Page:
1917 - November 7

Hungarian title:

1917 November 7.


Tram poster (cca. 24 x 17 cm)






Paint on cardboard.

Price: US$4000


Colourful, painted poster artwork from the end of the 1950s, created by Bertalan Altmann, to remember the October Revolution of Russia in 1917.

A new period started in Hungarian poster art after the 1956 revolution. The former Rákosi-regime was replaced by the Kádár-system, and the new political situation determined the cultural changes as well. The former great expansion of political propaganda posters of the 1950s came to an end as the new political leadership realized that political issues should be avoided on streets. Along with political propaganda posters commercial posters also disappeared for a while due to the lack of products and independent clients. On the other hand, the genre of cultural poster had its heyday in the 1960s and 1970s.

Although political matters could not appear on posters of the time, there was an exception: big annual political events, state celebrations and anniversaries. These events could fit in the range of cultural events and posters of them also could function as cultural posters. These annual events generated a separated type of cultural poster design and they also gave a hard task to poster designers. The topic was the same year by year and the iconography had its own recurrent elements: waving flags, emblematic state buildings and political symbols appeared in these posters. It didn’t belong to the fancied duty of poster artists neither, but it was a help in case of a constraint of financial matters.

Compared to the average number of copies of a poster (which was about 400-4000) these posters had a high number of copies, about 10-30 000. The size of the poster was bigger than average and the quality and thickness of the paper used was also better. So this genre was a special type from several aspects.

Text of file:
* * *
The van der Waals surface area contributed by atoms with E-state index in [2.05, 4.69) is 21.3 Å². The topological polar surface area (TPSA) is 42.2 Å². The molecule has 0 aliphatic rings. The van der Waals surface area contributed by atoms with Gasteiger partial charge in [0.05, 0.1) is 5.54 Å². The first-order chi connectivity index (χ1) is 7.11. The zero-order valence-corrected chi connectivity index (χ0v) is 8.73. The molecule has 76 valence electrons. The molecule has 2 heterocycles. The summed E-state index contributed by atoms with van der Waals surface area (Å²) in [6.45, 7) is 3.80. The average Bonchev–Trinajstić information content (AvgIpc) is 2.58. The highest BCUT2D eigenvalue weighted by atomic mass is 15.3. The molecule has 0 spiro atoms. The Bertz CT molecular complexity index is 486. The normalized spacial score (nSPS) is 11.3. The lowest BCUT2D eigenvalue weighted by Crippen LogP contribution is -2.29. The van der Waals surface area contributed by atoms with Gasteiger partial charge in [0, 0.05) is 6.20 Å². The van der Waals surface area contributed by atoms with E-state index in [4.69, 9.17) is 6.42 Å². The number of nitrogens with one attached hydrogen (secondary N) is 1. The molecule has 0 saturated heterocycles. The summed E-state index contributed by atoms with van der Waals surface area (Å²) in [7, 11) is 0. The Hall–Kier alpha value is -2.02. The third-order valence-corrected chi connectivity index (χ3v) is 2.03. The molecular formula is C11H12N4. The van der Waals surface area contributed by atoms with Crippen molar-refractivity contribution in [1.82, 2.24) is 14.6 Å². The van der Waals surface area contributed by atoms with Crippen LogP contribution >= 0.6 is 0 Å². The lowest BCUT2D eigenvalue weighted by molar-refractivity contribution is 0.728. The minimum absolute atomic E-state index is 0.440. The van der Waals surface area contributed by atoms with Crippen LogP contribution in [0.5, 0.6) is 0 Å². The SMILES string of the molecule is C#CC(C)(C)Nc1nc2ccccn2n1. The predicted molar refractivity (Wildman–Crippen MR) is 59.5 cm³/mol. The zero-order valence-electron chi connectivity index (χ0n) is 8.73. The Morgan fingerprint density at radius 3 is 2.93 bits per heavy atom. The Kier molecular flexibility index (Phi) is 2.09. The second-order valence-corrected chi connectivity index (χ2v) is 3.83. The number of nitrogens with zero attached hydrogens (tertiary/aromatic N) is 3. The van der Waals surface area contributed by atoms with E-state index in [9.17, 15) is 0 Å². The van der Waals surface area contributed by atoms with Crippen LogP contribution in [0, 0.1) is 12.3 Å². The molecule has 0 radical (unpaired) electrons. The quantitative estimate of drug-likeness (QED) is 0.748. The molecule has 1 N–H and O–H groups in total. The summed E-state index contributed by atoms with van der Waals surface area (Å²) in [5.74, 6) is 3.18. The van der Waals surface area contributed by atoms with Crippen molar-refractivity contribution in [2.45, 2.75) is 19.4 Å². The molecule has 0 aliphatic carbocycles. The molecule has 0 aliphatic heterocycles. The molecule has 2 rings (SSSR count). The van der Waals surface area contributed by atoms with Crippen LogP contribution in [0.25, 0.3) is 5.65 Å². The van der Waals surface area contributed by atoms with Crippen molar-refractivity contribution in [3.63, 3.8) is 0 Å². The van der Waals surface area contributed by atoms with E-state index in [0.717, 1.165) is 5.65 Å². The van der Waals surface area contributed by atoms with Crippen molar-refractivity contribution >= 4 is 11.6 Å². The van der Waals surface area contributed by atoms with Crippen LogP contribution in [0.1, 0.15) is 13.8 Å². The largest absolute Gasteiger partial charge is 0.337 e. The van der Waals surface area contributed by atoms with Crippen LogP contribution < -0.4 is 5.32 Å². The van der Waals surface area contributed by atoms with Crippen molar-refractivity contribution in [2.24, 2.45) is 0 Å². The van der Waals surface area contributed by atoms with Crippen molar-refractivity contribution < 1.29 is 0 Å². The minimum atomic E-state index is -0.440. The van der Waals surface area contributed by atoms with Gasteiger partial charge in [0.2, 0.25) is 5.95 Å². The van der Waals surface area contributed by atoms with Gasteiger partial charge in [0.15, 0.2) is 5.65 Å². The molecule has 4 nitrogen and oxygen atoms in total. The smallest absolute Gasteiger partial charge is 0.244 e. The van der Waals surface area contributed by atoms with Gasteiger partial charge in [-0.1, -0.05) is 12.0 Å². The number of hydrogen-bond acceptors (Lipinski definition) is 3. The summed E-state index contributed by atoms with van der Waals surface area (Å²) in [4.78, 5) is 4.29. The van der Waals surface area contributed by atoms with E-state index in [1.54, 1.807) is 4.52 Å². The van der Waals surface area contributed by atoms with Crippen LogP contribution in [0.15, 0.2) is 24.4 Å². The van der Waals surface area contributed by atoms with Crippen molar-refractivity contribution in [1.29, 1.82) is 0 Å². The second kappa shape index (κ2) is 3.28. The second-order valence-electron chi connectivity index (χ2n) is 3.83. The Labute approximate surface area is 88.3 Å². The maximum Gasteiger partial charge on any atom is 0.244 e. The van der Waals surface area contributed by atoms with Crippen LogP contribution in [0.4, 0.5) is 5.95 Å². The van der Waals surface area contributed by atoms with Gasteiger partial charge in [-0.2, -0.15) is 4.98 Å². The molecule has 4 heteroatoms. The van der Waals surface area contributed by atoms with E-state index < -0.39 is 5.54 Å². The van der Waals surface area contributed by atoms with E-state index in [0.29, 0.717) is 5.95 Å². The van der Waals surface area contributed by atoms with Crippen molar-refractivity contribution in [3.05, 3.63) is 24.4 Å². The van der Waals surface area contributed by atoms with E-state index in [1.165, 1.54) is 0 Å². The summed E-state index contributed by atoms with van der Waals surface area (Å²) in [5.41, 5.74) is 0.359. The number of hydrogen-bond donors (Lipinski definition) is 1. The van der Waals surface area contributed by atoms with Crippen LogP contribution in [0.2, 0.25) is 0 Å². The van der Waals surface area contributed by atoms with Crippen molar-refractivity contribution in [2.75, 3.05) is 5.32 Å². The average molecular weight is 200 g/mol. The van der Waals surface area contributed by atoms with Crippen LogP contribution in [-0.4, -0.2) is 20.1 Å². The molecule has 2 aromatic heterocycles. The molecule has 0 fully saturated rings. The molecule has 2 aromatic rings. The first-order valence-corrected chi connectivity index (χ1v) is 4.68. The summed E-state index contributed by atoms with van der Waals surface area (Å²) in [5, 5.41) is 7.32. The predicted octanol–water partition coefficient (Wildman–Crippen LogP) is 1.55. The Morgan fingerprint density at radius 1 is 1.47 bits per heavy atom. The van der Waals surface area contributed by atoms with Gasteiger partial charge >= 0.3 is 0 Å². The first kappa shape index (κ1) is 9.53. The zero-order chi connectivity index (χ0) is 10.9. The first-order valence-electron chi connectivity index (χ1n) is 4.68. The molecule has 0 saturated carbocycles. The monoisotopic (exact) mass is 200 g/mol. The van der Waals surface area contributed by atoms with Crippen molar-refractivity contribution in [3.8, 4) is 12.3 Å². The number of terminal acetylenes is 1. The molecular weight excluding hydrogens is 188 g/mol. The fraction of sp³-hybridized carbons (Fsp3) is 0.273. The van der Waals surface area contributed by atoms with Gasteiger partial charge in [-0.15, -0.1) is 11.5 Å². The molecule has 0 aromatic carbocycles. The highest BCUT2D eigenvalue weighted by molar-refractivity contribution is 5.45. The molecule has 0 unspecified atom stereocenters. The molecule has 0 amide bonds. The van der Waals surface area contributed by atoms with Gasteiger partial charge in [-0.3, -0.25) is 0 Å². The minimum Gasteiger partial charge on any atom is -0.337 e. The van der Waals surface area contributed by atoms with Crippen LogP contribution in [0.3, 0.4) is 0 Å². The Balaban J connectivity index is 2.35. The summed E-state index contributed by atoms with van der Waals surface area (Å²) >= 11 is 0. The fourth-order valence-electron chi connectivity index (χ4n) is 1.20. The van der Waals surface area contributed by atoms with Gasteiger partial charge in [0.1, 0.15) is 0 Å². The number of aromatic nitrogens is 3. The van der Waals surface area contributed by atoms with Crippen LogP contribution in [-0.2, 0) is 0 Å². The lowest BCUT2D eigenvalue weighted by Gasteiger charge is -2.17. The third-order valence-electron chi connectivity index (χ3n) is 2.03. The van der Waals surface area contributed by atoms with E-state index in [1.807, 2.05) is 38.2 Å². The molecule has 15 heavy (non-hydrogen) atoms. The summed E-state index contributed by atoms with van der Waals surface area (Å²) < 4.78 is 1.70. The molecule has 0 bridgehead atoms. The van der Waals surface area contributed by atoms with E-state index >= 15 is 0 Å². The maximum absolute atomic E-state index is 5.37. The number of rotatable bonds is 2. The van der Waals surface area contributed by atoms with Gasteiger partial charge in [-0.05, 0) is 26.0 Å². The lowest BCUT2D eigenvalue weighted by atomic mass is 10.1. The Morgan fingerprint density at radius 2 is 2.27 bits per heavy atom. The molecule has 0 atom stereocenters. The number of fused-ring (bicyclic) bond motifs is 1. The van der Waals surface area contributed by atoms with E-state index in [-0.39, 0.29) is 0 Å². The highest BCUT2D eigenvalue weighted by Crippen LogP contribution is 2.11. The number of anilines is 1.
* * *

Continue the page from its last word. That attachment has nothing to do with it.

Bertalan Altmann often created poster artworks for state celebrations and anniversaries. This work was created for the anniversary of the 1917 Russian revolution which was celebrated in every country of the Soviet Union during the Socialist period. The celebration was held on the 7th of November, but the original revolution was in October accourding to the calendar Russia used in the period. As the event was forced to be an international celebration in the Eastern bloc, we can find numerous posters in the subject. Altmann has another piece of it in our collection in similar colours.

This poster artwork is an interesting and concentrated design, depicting a typical character of socialist iconography, a working-class man. In front of a blue background he is captured in dark red and strident orange, holding a gun and a flag with sickle and hammer, the symbol of the ruling political system of the era. The working-class man looks powerful and determined, as he is looking back probably from the front of the crowd of a procession. He absolutely appears as the hero of the Socialism. The strong contrast pictured on the figure of the two warm colurs makes the image a bit more expressive and modern design, and the use of few colours and elements also contributes to a concentrated composition.

Although this work was created as a cultural poster artwork, the propagandistic character is obvious. Still it is a more colourful and decorative design than the typical socialist realist propaganda posters of the earlier years.

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